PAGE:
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The Humiliation of Babylon


Come down and sit in the dust,

virgin daughter Babylon!

Sit on the ground without a throne,

daughter Chaldea!

For you shall no more be called

tender and delicate.


Take the millstones and grind meal,

remove your veil,

strip off your robe, uncover your legs,

pass through the rivers.


Your nakedness shall be uncovered,

and your shame shall be seen.

I will take vengeance,

and I will spare no one.


Our Redeemer—the L ord of hosts is his name—

is the Holy One of Israel.



Sit in silence, and go into darkness,

daughter Chaldea!

For you shall no more be called

the mistress of kingdoms.


I was angry with my people,

I profaned my heritage;

I gave them into your hand,

you showed them no mercy;

on the aged you made your yoke

exceedingly heavy.


You said, “I shall be mistress forever,”

so that you did not lay these things to heart

or remember their end.



Now therefore hear this, you lover of pleasures,

who sit securely,

who say in your heart,

“I am, and there is no one besides me;

I shall not sit as a widow

or know the loss of children”—


both these things shall come upon you

in a moment, in one day:

the loss of children and widowhood

shall come upon you in full measure,

in spite of your many sorceries

and the great power of your enchantments.



You felt secure in your wickedness;

you said, “No one sees me.”

Your wisdom and your knowledge

led you astray,

and you said in your heart,

“I am, and there is no one besides me.”


But evil shall come upon you,

which you cannot charm away;

disaster shall fall upon you,

which you will not be able to ward off;

and ruin shall come on you suddenly,

of which you know nothing.



Stand fast in your enchantments

and your many sorceries,

with which you have labored from your youth;

perhaps you may be able to succeed,

perhaps you may inspire terror.


You are wearied with your many consultations;

let those who study the heavens

stand up and save you,

those who gaze at the stars,

and at each new moon predict

what shall befall you.



See, they are like stubble,

the fire consumes them;

they cannot deliver themselves

from the power of the flame.

No coal for warming oneself is this,

no fire to sit before!


Such to you are those with whom you have labored,

who have trafficked with you from your youth;

they all wander about in their own paths;

there is no one to save you.


8. And now hear this, thou delicate woman. The Prophet again threatens the destruction of Babylon, and employs appropriate words for strengthening the hearts of believers, that the prosperity of the Babylonians may not stupify and lead them to despondency; and yet he does not address Babylon in order to produce an impression upon her, but to comfort believers. He adds, that she was intoxicated with pleasures; for prosperity, being the gift of God, ought not in itself to be condemned, but it is well known how prone the children of the world are, to pass from luxury to insolence.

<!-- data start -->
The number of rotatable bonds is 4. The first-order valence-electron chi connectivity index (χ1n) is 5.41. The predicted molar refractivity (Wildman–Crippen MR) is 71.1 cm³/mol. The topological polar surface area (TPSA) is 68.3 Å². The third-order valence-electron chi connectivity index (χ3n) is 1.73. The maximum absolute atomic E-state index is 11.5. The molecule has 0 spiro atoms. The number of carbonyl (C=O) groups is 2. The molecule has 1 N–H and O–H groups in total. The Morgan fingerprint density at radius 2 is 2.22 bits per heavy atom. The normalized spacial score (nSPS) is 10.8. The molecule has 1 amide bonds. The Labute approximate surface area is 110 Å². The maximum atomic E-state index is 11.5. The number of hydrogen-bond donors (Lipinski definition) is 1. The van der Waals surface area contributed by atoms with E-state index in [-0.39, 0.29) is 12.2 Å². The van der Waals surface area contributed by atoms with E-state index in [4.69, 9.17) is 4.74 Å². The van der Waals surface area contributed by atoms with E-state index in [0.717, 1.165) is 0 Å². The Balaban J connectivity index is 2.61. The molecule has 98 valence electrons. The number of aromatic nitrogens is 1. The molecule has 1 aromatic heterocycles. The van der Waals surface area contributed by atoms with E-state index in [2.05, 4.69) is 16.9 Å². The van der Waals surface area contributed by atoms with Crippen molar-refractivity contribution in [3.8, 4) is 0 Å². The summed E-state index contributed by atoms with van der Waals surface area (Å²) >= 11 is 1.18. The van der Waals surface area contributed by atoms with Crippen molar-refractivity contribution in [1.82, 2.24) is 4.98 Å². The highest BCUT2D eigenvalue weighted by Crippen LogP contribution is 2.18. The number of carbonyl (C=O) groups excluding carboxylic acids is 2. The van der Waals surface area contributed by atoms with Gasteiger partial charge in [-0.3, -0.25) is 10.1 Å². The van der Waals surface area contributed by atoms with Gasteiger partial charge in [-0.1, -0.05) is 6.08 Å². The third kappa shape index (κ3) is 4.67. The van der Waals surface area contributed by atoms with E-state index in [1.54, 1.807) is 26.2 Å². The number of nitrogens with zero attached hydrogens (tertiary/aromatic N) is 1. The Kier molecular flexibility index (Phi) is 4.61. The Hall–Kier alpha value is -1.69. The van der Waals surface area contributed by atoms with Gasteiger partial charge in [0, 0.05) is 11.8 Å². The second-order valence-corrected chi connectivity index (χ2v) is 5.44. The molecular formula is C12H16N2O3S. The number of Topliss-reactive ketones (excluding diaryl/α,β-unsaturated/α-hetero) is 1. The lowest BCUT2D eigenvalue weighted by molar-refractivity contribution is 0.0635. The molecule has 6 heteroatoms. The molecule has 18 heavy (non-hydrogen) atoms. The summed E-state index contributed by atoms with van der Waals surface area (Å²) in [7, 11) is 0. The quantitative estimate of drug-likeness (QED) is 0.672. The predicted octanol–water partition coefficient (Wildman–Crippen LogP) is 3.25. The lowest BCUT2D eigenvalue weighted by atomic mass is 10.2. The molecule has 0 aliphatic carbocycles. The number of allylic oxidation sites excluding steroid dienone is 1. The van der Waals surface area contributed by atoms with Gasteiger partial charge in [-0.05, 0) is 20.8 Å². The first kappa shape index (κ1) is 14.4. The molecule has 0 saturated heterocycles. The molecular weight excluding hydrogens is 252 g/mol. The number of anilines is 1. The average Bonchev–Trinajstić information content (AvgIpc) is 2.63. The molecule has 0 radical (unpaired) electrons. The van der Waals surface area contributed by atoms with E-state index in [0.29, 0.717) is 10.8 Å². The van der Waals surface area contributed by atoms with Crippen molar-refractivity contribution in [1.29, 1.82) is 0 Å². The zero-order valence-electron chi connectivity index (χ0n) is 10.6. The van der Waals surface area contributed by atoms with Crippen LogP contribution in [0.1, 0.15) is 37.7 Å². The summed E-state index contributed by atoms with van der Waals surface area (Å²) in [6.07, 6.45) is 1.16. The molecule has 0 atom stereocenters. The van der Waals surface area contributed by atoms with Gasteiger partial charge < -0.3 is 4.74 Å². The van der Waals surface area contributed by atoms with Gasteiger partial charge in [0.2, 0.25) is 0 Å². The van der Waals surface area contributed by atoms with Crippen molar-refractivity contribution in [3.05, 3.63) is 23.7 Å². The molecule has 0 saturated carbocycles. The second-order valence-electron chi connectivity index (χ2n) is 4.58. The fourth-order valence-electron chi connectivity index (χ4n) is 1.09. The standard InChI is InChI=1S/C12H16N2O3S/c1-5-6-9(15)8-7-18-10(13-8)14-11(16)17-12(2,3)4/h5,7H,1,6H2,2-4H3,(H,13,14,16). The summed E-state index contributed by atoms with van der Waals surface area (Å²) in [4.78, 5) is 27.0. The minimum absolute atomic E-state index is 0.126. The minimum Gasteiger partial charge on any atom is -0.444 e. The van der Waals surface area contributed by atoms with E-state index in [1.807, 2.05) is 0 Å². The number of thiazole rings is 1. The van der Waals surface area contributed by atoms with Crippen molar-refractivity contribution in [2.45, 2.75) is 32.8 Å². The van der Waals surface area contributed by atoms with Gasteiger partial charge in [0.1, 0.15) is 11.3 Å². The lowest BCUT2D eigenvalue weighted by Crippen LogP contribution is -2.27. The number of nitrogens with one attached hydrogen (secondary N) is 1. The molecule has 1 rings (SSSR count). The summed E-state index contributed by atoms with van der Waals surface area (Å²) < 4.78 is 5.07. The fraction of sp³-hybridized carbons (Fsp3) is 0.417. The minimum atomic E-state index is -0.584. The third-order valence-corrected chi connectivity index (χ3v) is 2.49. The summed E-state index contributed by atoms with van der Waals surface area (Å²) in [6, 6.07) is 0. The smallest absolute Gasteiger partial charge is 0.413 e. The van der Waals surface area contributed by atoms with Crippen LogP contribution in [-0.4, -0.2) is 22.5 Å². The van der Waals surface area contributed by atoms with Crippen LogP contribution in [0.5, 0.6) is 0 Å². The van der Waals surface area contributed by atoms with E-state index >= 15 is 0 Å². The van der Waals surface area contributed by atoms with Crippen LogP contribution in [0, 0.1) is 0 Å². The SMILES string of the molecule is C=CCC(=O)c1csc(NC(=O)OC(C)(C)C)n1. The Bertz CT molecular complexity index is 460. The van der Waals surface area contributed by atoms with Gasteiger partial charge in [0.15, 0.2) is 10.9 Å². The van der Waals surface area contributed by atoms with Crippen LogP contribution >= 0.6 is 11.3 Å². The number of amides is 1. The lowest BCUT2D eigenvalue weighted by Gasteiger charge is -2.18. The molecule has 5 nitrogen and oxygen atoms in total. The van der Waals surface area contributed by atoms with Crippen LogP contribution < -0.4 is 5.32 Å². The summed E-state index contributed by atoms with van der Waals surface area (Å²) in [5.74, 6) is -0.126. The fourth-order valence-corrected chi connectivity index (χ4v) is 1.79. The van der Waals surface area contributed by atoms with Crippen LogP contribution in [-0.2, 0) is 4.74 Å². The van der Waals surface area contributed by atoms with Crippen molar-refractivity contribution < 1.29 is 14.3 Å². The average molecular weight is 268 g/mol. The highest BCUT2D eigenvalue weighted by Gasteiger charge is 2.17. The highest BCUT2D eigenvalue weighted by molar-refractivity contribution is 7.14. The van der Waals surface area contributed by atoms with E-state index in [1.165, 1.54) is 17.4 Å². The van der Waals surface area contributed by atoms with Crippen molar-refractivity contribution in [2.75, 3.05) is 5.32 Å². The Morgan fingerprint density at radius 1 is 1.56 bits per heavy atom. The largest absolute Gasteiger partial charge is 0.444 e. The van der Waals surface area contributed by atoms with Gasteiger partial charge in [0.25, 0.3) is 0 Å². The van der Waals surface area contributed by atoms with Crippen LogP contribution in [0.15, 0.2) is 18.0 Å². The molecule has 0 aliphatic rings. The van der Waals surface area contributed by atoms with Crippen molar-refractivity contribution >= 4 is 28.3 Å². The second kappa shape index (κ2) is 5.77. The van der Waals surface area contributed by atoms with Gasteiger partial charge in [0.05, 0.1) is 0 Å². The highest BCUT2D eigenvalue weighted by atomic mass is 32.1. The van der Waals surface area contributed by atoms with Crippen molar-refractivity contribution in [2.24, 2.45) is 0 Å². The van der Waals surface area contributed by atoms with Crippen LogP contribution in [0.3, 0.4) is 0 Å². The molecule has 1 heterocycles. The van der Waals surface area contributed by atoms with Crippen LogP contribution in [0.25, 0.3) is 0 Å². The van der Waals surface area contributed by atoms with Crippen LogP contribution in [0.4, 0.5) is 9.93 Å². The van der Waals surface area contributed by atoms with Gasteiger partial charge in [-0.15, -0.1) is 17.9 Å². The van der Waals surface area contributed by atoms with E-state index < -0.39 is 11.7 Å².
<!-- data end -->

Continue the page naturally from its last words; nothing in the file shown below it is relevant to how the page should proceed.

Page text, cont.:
Who saith in her heart. He now explains what is meant by the word to say, of which we spoke in the exposition of the preceding verse, namely, that one convinces himself and believes that it will be thus and thus, as proud and insolent men commonly do, although they often conceal it through pretended modesty, and do not wish it to be publicly known.

I am, and there is none besides me. This arrogance, by which she prefers herself to the whole world, is intolerable. First, she thinks that she is; secondly, she imagines that the rest of the world does not deserve to be compared to her; thirdly, she promises to herself everlasting repose, for she says, I shall not sit as a widow. As to the first, there is none of whom it can be said with truth that he is, but God alone, who has a right to say, “I am what I am,” (Exodus 3:14;) for by this mark he is distinguished from the creatures. Thus, he who thinks that he subsists by his own power robs God of the honor due to him, and so Babylon, by exalting herself, made war with God. Secondly, she treated the whole world with contempt, when she preferred herself to it. In this manner proud men begin with God, by representing him to be their enemy, and they end by making all men, without exception, their enemies, through their haughtiness. The third clause, which may be regarded as the copestone of her pride, is, that she considers her condition to be eternal, and does not take into account the liability of the affairs of men to undergo change; for the higher men have been exalted, they sometimes on that account sink the lower.

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